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Date:	Fri, 19 Sep 2014 16:44:08 +0200
From:	Borislav Petkov <>
To:	Paolo Bonzini <>
Cc:	Nadav Amit <>,
	Ingo Molnar <>,
	"H. Peter Anvin" <>, Ingo Molnar <>,
	Thomas Gleixner <>,
	the arch/x86 maintainers <>,
	kvm <>,
	Linux Kernel Mailing List <>,
	Linus Torvalds <>,
	Andrew Morton <>,
	Peter Zijlstra <>
Subject: Re: [RESEND PATCH 1/3] x86: Adding structs to reflect cpuid fields

On Fri, Sep 19, 2014 at 03:40:29PM +0200, Paolo Bonzini wrote:
> And similarly, Intel would not extend a bit from 16 to 17 bits if it
> weren't zero on all older processors.

Nothing is stopping a hw designer to say we're using 17 bits now. And
software needs to deal with that. It is that simple!

> > However, even there
> > 
> > "16 - Reserved - Do not count on the value."
> > 
> > I'm quoting Intel's CPUID doc 241618-037 from 2011 (there might be a
> > newer one though), the CPUID(1).ECX description.
> Once that bit gets a meaning in newer processors, the same meaning will
> work retroactively for existing processors.  That's just how CPUID is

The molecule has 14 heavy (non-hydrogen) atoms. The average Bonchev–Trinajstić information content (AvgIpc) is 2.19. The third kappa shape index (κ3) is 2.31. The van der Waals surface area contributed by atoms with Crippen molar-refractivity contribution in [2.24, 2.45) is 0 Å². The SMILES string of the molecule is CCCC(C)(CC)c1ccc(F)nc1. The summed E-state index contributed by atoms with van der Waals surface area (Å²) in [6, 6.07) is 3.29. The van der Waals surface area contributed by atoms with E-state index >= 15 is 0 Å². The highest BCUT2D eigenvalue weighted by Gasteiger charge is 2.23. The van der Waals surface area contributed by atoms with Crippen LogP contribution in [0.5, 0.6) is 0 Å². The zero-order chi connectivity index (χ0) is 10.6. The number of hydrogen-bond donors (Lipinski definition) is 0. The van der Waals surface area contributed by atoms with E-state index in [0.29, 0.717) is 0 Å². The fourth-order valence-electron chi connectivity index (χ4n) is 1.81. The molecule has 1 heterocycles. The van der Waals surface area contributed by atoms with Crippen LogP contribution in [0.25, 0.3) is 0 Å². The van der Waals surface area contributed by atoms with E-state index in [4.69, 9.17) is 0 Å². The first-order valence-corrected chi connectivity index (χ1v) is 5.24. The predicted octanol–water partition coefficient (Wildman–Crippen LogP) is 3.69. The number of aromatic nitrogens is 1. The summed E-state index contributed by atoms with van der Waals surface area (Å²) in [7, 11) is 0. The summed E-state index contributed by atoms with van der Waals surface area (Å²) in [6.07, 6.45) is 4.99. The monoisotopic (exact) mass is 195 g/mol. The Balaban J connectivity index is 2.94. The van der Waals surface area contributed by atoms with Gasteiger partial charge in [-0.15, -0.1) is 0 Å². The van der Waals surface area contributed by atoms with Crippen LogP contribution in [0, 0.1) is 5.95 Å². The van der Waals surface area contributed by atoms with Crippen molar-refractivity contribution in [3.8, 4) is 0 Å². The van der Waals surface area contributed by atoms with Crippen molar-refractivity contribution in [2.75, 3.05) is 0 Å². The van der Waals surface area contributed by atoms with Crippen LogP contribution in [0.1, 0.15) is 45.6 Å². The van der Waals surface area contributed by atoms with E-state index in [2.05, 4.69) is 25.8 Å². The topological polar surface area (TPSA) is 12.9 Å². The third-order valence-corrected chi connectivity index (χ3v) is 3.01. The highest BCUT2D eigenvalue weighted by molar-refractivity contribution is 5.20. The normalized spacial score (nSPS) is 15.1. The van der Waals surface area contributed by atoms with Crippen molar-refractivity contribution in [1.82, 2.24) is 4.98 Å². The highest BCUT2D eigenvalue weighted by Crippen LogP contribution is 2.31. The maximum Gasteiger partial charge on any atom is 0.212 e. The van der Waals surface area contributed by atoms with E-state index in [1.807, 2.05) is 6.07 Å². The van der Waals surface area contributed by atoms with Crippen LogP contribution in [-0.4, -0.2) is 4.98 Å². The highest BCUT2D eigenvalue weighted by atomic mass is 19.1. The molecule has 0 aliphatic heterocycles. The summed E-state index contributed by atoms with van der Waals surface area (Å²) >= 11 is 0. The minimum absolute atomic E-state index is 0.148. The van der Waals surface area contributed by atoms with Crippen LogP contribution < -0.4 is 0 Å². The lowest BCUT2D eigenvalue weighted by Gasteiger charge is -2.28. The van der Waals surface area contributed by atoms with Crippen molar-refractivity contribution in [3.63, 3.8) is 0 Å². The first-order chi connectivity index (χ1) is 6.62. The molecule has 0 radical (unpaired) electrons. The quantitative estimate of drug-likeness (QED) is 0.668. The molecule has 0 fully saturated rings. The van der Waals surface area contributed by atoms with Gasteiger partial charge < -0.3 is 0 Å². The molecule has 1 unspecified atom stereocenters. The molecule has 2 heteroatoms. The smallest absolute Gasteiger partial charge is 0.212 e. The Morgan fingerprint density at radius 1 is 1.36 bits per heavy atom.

> used.  Nobody checks families before testing bits, Intel/AMD do not even
> suggest that.

I know that, and I bet those bits won't even get reused but we don't
know, do we?! All I'm pointing at is that even the feature bits which
are reserved cannot be relied to be of any value.

In any case, the moment hw designers decide to change any field width
for which you have an union defined, this fragile scheme breaks with you
needing to introduce ifdeffery.

And frankly, this whole waste-time discussion is only about you guys
wanting to use those bitfields so that constructing a CPUID value works
more conveniently. (Reportedly, I'm not convinced of that at all).

While the gazillion other places in the kernel simply use logical
operations to construct a value and write it into the corresponding
register. Does that mean that they have to go and define unions for
those registers too? Of course not! That would be insane.

I remember a time where we did remove exactly that type of bitfields
from the ide code because it wasn't helping, it was counter-intuitive
and needless.

Geez, can we drop this already! It is a dumb idea, it doesn't bring us
anything besides some superficial readability which you don't really
need. Nowadays you can use even goddam wikipedia to understand what the
CPUID bits mean:

Everytime we have to access registers, we need to open the corresponding
manual (or wikipedia, alternatively :-)) and look at the bit
definitions. This will not change.

> > Do you have a guarantee that this won't happen in the future and break
> > all your fancy bitfields assumptions?
> No guarantee, but were that to happen, I'd expect tar and feathers
> spectacles around Intel's engineering headquarters.

You're going over and doing some fireworks there?


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